Attention Deficit Disorder Prosthetic Memory Program

Body Worlds

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Body Worlds - © Attention Deficit Disorder Prosthetic Memory Program

Body Worlds is a traveling exposition of dissected human bodies, animals, and other anatomical structures of the body that have been preserved through the process of plastination. Gunther von Hagens developed the preservation process which “unites subtle anatomy and modern polymer chemistry”, in the late 1970s.

A series of Body Worlds anatomical exhibitions has toured many countries worldwide, sometimes raising controversies about the sourcing and display of actual human corpses and body parts. Von Hagens maintains that all human specimens were obtained with full knowledge and consent of the donors before they died, but this has not been independently verified, and in 2004 Hagens returned seven corpses to China because they showed evidence of being executed prisoners. A competing exhibition, Bodies: The Exhibition, openly sources its bodies from “unclaimed bodies” in China, which can include executed prisoners.

The exhibit states that its purpose and mission is the education of laypeople about the human body, leading to better health awareness. All the human plastinates are from people who donated their bodies for plastination via a body donation program. Each Body Worlds exhibition contains approximately 25 full-body plastinates with expanded or selective organs shown in positions that enhance the role of certain systems.

To produce specimens for Body Worlds, von Hagens employs 340 people at five laboratories in three countries, China, Germany, and Kyrgyzstan. Each laboratory is categorized by specialty, with the China laboratory focusing on animal specimens. One of the most difficult specimens to create was the giraffe that appears in Body Worlds & The Cycle of Life. The specimen took three years to complete – ten times longer than it takes to prepare a human body. Ten people are required to move the giraffe, because its final weight (like all specimens after plastination) is equal to the original animal.[citation needed]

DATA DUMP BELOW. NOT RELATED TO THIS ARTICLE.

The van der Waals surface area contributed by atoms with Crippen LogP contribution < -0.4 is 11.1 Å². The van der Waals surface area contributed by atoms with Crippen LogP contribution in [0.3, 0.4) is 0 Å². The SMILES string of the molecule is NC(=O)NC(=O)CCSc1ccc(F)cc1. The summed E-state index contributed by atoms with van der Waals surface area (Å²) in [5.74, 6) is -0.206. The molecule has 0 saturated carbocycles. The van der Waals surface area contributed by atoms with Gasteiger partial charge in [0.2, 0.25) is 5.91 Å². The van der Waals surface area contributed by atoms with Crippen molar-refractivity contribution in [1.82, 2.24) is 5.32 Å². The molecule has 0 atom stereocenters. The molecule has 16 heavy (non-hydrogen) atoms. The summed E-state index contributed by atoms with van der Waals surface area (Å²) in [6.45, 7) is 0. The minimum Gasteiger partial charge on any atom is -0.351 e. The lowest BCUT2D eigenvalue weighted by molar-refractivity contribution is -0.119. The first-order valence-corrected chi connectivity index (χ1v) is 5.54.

Many of the whole-body specimens are partially dissected in the Écorché style of 17th and 18th century European tradition, while others are sliced in various anatomical planes to permit understanding of anatomical structure. In addition, more than 200 specimens of real human organs[6] and organ systems are typically separately displayed in glass cases, some showing various medical conditions. Some of the whole-body specimens, such as the “Tai Chi Man”, demonstrate interventions, and include prosthetics such as artificial hip joints or heart valves. Often featured is a liver with cirrhosis, and the lungs of a smoker and non-smoker are placed for side by side comparison. A prenatal display may feature fetuses and embryos, some with congenital disorders.

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